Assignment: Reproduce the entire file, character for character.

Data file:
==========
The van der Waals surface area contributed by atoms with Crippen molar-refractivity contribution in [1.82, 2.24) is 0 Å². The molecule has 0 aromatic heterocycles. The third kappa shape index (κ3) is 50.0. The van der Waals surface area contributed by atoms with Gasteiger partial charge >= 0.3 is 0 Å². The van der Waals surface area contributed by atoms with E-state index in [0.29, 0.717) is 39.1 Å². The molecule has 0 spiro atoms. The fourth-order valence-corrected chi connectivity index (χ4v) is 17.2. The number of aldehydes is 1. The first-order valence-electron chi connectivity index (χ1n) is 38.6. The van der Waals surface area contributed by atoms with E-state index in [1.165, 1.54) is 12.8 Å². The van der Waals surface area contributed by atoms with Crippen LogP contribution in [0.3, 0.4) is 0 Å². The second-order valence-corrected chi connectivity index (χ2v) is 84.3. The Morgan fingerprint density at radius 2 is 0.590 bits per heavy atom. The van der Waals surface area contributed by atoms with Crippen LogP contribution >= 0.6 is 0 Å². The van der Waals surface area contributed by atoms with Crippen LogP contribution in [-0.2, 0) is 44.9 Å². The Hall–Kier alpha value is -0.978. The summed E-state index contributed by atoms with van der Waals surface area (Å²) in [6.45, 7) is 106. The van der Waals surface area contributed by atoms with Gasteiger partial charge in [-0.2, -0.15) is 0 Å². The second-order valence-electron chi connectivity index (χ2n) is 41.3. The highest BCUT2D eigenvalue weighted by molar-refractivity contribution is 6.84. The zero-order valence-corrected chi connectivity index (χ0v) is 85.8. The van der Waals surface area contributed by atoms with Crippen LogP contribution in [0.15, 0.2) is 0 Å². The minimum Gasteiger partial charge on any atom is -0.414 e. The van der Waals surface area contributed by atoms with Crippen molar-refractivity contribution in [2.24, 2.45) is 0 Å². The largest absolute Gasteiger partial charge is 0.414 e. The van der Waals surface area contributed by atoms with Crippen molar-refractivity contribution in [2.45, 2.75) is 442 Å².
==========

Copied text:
The van der Waals surface area contributed by atoms with Crippen molar-refractivity contribution in [1.82, 2.24) is 0 Å². The molecule has 0 aromatic heterocycles. The third kappa shape index (κ3) is 50.0. The van der Waals surface area contributed by atoms with Gasteiger partial charge >= 0.3 is 0 Å². The van der Waals surface area contributed by atoms with E-state index in [0.29, 0.717) is 39.1 Å². The molecule has 0 spiro atoms. The fourth-order valence-corrected chi connectivity index (χ4v) is 17.2. The number of aldehydes is 1. The first-order valence-electron chi connectivity index (χ1n) is 38.6. The van der Waals surface area contributed by atoms with E-state index in [1.165, 1.54) is 12.8 Å². The van der Waals surface area contributed by atoms with Crippen LogP contribution in [0.3, 0.4) is 0 Å². The second-order valence-corrected chi connectivity index (χ2v) is 84.3. The Morgan fingerprint density at radius 2 is 0.590 bits per heavy atom. The van der Waals surface area contributed by atoms with Crippen LogP contribution >= 0.6 is 0 Å². The van der Waals surface area contributed by atoms with Crippen LogP contribution in [-0.2, 0) is 44.9 Å². The Hall–Kier alpha value is -0.978. The summed E-state index contributed by atoms with van der Waals surface area (Å²) in [6.45, 7) is 106. The van der Waals surface area contributed by atoms with Gasteiger partial charge in [-0.2, -0.15) is 0 Å². The second-order valence-electron chi connectivity index (χ2n) is 41.3. The highest BCUT2D eigenvalue weighted by molar-refractivity contribution is 6.84. The zero-order valence-corrected chi connectivity index (χ0v) is 85.8. The van der Waals surface area contributed by atoms with Crippen LogP contribution in [0.15, 0.2) is 0 Å². The minimum Gasteiger partial charge on any atom is -0.414 e. The van der Waals surface area contributed by atoms with Crippen molar-refractivity contribution in [2.24, 2.45) is 0 Å². The largest absolute Gasteiger partial charge is 0.414 e. The van der Waals surface area contributed by atoms with Crippen molar-refractivity contribution in [2.45, 2.75) is 442 Å².